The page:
Editorial: Embrace greater good on gun issue

York Dispatch

We’re traumatizing a generation of children.

It’s not just those who endure the ongoing, seemingly endless string of school shootings.

It’s not just those who see classmates and teachers unspeakably maimed or mortally wounded; who mourn violent and unexpected loss.

It’s not just those who shelter in place or run for cover or flee school grounds in a panic.

It’s not just those who survive — frightened and confused, horrified and numb, psychologically and emotionally wounded even if physically whole.

It is an entire generation of public school students.

In the wake of last week’s latest explosion of gun-related violence, this time at Santa Fe High School in Texas, came many of the scenes the nation has, sadly, grown accustomed to: terrified students and parents recounting the events, politicians sending thoughts and prayers, law enforcement officials in search of motive.

But one quiet reaction commanded attention.

Standing outside the high school at which eight of her classmates and two teachers were slain, and another 10 wounded, 17-year-old Paige Curry was asked by a reporter, “Was there a part of you that was like, ‘This isn’t real, this would not happen in my school?’”

Curry gave a sad, knowing laugh. No, there wasn’t, she replied.

“It’s been happening everywhere,” she said. “I’ve always kind of felt like eventually it was going to happen here too.”

This is what American has come to. Mass-murder school shootings are no longer a matter of if, but when. This is what today’s students go to school thinking.

And why would they not?

“The (Santa Fe) shooting was the 16th so far this year at a school during school hours, according to a Washington Post analysis,” the Post reported. The paper says that, since 1999, the year of the Columbine attack, at least 139 students and adults have been killed in school shootings, with another 277 injured. Some 24,000 have directly experienced a school shooting, the Post estimates.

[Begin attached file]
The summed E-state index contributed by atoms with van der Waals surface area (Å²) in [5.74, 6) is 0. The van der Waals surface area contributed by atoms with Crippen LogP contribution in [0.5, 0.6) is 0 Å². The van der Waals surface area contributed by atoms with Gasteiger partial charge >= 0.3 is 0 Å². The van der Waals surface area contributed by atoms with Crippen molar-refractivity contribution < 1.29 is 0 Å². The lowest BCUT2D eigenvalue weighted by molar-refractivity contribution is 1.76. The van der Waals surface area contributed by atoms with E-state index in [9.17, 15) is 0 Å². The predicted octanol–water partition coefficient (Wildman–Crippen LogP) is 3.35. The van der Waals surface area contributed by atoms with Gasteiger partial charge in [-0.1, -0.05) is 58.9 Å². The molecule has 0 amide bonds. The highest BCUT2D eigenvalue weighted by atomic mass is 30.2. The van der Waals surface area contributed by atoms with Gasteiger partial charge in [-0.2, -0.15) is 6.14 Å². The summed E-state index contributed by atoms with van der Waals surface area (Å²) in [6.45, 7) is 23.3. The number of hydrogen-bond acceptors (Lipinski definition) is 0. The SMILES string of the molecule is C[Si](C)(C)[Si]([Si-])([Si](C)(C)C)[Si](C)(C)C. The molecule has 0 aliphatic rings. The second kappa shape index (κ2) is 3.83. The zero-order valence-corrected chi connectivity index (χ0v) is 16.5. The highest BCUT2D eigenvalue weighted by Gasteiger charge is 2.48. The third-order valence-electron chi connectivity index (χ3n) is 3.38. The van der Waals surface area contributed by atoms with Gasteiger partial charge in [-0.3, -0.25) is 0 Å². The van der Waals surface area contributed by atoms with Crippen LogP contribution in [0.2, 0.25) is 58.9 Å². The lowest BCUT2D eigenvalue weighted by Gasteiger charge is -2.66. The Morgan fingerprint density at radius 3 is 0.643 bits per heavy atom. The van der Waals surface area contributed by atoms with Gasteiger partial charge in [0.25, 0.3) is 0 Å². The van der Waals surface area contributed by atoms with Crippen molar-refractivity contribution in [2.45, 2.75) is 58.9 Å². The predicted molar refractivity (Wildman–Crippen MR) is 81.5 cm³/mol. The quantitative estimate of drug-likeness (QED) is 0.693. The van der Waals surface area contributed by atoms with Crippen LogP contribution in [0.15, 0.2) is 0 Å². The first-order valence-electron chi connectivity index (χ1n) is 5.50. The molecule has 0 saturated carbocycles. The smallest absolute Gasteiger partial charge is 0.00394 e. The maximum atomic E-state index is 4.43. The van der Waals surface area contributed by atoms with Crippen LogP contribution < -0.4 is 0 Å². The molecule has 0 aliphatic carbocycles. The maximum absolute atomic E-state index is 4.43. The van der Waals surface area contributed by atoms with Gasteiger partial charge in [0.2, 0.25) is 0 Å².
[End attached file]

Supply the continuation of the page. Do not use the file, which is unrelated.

Those numbers have left the gun lobby and the lawmakers who do their bidding cold. Even though the majority of Americans, the majority of gun owners and the majority of NRA members favor common-sense gun-safety laws like ending loopholes for certain purchases, nothing has been done.

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That must change. It’s time to consider the numbers not just of those killed, wounded and grieving — horrifying as those figures are — but of those traumatized. Of the hundreds of thousands of Paige Currys who walk through their school doors wondering not whether they might be entering the line of fire, but whether today’s the day they do so.

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It’s time to consider the greater good.

It’s time for those who defiantly recite the line “I’ll give you my gun when you pry it from my cold dead hands” to focus not on the “my” but the they. Not on the “me” but the we.

It’s time to review the nation’s gun laws and policies not from the perspective of individual gun ownership but national public safety.

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The Second Amendment is not going anywhere, and neither is the right to own firearms in the United States. But we must find a way to balance that right with the right of millions of school children to attend school free from the preoccupation that they will one day need to put into effect the armed-shooter drills that, shamefully, have become a necessary part of public education.

Banning weapons of war from private arsenals or preventing individuals on the national no-fly registry from purchasing weapons are barely worthy of the word sacrifice. Not compared to the sacrifices we are demanding of our children.

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When it comes to guns, personal rights and public safety need not be an either-or proposition.